University of East Anglia high earners doubles in five years

The UEA. Photo: Bill Smith

The UEA. Photo: Bill Smith - Credit: Archant © 2011

The University of East Anglia has defended figures which show it has doubled the number of six-figure earners on its books in just five years.

UEA vice chancellor Professor Edward Acton looks forward to the university's 50th birthday. Photo: B

UEA vice chancellor Professor Edward Acton looks forward to the university's 50th birthday. Photo: Bill Smith - Credit: Archant © 2013

Our analysis shows that in 2009/10 the UEA employed 19 people on over £100,000; however by 2014/15 the figure had risen to 38, even though there was only a small rise in overall staff numbers to 3,876.

Former vice-chancellor Edward Acton saw his basic salary rise from £209,000 in 2012 to £238,000 in 2014. He received a £21,000 pension contribution in 2012 and none two years later.

According to the latest accounts, his replacement David Richardson recouped £203,000 for 11 months work, but also a £31,000 pension contribution.

A UEA spokesman said: 'The university operates in a global market, recruiting staff of international standing to maintain UEA's position in the UK top 20 and top one per cent of universities worldwide. Without paying competitive salaries we would not be able to attract leading academics who draw in millions in research funding, enabling the university to help tackle some of the major challenges facing society.'


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They said the rise was partly due to an increase in its medical school, with professors being paid rates set by the NHS.

UK universities are independent institutions but receive public grants. In 2014 ministers raised concerns about the 'substantial upward drift' of salaries. University and College Union general secretary Sally Hunt, said earlier this year: 'The time has come for a frank and open discussion about pay and transparency in higher education.'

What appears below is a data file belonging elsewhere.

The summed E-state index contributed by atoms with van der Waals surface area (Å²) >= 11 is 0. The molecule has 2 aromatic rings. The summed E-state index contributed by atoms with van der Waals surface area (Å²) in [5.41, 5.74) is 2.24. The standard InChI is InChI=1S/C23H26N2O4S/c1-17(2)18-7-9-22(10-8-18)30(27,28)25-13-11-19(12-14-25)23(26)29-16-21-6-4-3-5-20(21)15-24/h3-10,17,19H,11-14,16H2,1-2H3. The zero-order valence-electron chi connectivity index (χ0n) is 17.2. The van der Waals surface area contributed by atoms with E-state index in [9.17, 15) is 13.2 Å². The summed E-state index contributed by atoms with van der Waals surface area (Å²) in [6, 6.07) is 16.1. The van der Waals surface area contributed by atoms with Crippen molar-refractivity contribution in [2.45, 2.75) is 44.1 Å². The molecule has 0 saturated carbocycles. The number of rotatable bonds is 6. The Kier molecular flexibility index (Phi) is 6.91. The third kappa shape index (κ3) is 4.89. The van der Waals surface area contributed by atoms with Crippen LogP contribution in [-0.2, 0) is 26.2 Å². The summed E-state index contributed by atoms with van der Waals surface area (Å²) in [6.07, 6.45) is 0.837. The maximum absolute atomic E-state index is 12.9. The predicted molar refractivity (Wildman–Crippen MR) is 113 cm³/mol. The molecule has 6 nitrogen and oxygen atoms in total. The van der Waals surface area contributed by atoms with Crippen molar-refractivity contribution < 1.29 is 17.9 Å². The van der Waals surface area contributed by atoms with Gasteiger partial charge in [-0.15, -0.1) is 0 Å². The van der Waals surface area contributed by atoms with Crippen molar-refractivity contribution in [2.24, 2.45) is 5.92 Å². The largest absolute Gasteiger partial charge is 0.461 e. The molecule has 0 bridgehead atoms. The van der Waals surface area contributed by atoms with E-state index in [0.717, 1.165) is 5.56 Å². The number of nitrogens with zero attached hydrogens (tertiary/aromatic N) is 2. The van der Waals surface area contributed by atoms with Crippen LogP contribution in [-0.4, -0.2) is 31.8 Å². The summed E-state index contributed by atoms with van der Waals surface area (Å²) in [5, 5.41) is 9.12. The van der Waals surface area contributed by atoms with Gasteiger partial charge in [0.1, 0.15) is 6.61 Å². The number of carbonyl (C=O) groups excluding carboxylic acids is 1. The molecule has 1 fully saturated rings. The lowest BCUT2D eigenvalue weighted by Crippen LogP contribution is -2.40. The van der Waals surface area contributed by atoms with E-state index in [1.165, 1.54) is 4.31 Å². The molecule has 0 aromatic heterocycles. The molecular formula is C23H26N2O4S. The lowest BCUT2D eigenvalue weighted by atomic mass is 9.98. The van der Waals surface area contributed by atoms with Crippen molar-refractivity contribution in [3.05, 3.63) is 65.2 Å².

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COLLEGES

Norwich City College has seen a reduction in high-earning staff, while the basic salary of its principal has also fallen in recent years.

Annual accounts show that in 2010 then principal Dick Palmer received a basic salary of £163,000.

However, when he gave up the role to head a new education body called Transforming Education in Norfolk (TEN Group), the salary dropped to £132,000 in 2014 and rose to £137,000 a year later. Eight members of staff recouped £60,000 or more in 2013, compared to four by 2015.

During this time many colleges in the UK have seen their government funding cut and the figures show staffing numbers at City College fell from 821 in 2010 to 553 four years later.

At nearby Easton and Otley College the basic salary of the principal was listed as £103,000 in 2012 and £130,000 by 2015, when principal David Lawrence retired. This period saw the two colleges merge.

At the College of West Anglia the principal salary rose from £130,000 in 2012 to £140,000 in 2015, while the Paston College principal salary was £86,000 in 2013 and £88,000 two years later. Great Yarmouth College paid its principal £99,000 in 2010 and £105,000 in 2015.

At the Norwich University of the Arts the vice chancellor's salary has risen from £130,000 in 2011/12, to £167,000 in 2014/15, however during that period the facility officially became a university.

SCHOOLS AND ACADEMIES

Both Norfolk and Suffolk County Councils record separately the number of high earners employed within our schools.

And while figures comparing 2010/11 with 2014/15 show a drop in staff on £80,000-plus, changes within the structure of schools mean that is unlikely to be a true representation of the landscape.

In Norfolk in 2010/11, 20 members of staff in schools earned £80,000 or more, two of which were on £100-129,000. Those figures were 13 and two respectively in 2014/15. In Suffolk, 17 earned £80,000 and above (two on more than £100,000) falling to eight (two on more than £100,000) in 2014/15. These figures do not, however, include the increasing number of academies that are opening in both counties, which release their accounts separately to local authorities. A full analysis of these, highlighting some of the pay rises bosses have received, will run later in the year.

However, accounts show that Toby Salt, the chief executive of Ormiston Academies Trust, whose 37 schools include 10 in Norfolk, Suffolk and Cambridgeshire, was paid £150,000-160,000 in 2013/14, whch rose to £180-185,000 in 2014/15.

Of the local academy trusts, Dame Rachel de Souza, chief executive of the Inspiration Trust, which has 10 schools in Norfolk and Suffolk, was paid £140,000-150,000 in 2013/14, which rose to £155-160,000 a year later.

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